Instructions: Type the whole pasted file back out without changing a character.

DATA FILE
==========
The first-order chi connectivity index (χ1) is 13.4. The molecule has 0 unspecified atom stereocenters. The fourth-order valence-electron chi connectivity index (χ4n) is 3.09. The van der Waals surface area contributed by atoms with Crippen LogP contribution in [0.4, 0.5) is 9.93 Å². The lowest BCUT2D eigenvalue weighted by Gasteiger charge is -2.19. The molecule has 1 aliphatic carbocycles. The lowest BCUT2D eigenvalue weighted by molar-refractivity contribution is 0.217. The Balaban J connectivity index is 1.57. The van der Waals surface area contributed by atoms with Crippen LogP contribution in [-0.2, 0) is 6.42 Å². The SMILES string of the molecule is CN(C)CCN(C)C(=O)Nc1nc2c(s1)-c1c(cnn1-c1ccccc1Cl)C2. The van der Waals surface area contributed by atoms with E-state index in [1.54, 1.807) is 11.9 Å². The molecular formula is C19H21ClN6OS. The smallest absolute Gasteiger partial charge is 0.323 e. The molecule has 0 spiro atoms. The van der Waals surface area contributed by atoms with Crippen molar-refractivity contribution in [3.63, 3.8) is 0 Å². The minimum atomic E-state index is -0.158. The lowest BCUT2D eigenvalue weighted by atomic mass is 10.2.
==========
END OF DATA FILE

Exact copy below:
The first-order chi connectivity index (χ1) is 13.4. The molecule has 0 unspecified atom stereocenters. The fourth-order valence-electron chi connectivity index (χ4n) is 3.09. The van der Waals surface area contributed by atoms with Crippen LogP contribution in [0.4, 0.5) is 9.93 Å². The lowest BCUT2D eigenvalue weighted by Gasteiger charge is -2.19. The molecule has 1 aliphatic carbocycles. The lowest BCUT2D eigenvalue weighted by molar-refractivity contribution is 0.217. The Balaban J connectivity index is 1.57. The van der Waals surface area contributed by atoms with Crippen LogP contribution in [-0.2, 0) is 6.42 Å². The SMILES string of the molecule is CN(C)CCN(C)C(=O)Nc1nc2c(s1)-c1c(cnn1-c1ccccc1Cl)C2. The van der Waals surface area contributed by atoms with E-state index in [1.54, 1.807) is 11.9 Å². The molecular formula is C19H21ClN6OS. The smallest absolute Gasteiger partial charge is 0.323 e. The molecule has 0 spiro atoms. The van der Waals surface area contributed by atoms with Crippen molar-refractivity contribution in [3.63, 3.8) is 0 Å². The minimum atomic E-state index is -0.158. The lowest BCUT2D eigenvalue weighted by atomic mass is 10.2.